Ergo, the three things you need to know and need to remember about ANY Republican budget proposal:
1) Everything involves cutting taxes.
This is an axiom at this point in GOP ideology. Every tax proposal has to be a cut (or has to look like a cut), much to the point that even new taxes on new revenue sources cannot be suggested. Welcome to Grover Norquist's victory. Even though our nation's federal system relies on - in fact was created on - the ability of government to raise revenues when needed to balance budgets and pay off debts. The Republicans are convinced utterly that any tax hike is a disaster: not just for them personally as an election issue but that such tax hikes would kill businesses, take away jobs,
With that mindset, the Republicans are convinced to go the other route, to cut taxes and keep cutting taxes (why they don't just go straight to ZERO taxes is answered by the fact most people understand THAT leads to utter anarchy). And then they tell themselves that such cuts "pay themselves" by increased private-sector wealth across the board that would replace all lost revenues. Except...
2) Every Republican tax plan skews to favor the very rich (which are very few), which means a majority of Americans suffer regardless of what the tax plan looks like.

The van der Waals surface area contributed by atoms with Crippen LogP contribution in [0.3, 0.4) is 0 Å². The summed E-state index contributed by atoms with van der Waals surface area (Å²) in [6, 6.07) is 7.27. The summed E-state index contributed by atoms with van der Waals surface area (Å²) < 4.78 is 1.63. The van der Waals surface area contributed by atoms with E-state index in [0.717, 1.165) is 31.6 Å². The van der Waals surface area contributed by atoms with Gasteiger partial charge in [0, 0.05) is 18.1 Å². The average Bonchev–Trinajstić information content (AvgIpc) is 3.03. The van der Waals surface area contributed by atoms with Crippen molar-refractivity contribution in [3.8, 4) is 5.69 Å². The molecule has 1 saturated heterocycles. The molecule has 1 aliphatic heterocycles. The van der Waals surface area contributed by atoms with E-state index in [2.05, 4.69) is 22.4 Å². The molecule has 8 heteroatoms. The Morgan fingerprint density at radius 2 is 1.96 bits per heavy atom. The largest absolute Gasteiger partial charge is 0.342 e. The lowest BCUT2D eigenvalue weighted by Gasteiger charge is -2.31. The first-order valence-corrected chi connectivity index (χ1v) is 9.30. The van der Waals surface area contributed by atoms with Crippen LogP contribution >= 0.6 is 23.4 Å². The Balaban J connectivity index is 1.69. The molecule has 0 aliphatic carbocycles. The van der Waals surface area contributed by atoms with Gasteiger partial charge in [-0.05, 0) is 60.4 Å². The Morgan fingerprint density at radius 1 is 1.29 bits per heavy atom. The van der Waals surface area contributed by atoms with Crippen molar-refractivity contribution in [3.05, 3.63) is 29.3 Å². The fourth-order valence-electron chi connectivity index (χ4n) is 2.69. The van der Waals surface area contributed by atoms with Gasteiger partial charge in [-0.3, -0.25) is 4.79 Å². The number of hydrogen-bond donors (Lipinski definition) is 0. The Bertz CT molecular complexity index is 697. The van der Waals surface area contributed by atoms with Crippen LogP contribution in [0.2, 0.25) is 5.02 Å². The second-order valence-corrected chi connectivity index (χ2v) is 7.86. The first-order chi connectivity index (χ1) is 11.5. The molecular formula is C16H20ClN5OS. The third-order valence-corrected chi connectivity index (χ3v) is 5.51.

Even the proposed tax plans last night that stick to a scaled/tiered tax rate system have rates on the upper incomes - especially large corporations - slashed at greater percentages than the lower incomes. And the ones that pushed for a flat tax program - one that removes a ton of exemptions, credits and loopholes - argued for a flat rate that clearly profits the One Percenters at the expense of everyone else.
3) Republicans really don't care about balancing the budget or resolving the massive debt. In fact, they want it all to fall apart.
Let's repeat what history has taught us: tax cuts don't work. As I've written elsewhere, I've got anecdotal proof having lived through two massive tax cut plans - Reagan's 1981 budget and Bush the Lesser's 2001-2003 budgets - where the only real results I saw come out of both were massive deficits and massive unemployment.
For all the talk from the Beltway media about how "serious" Republicans are about deficits and debt, in practice these same serious Republicans act very much the way Dick Cheney did in 2003: that "Deficits don't matter."
The current roster of candidates are pushing more tax cut agendas that do nothing to balance a budget and in fact add to the debt. Slate.com provided a nice little table graph from the Tax Foundation: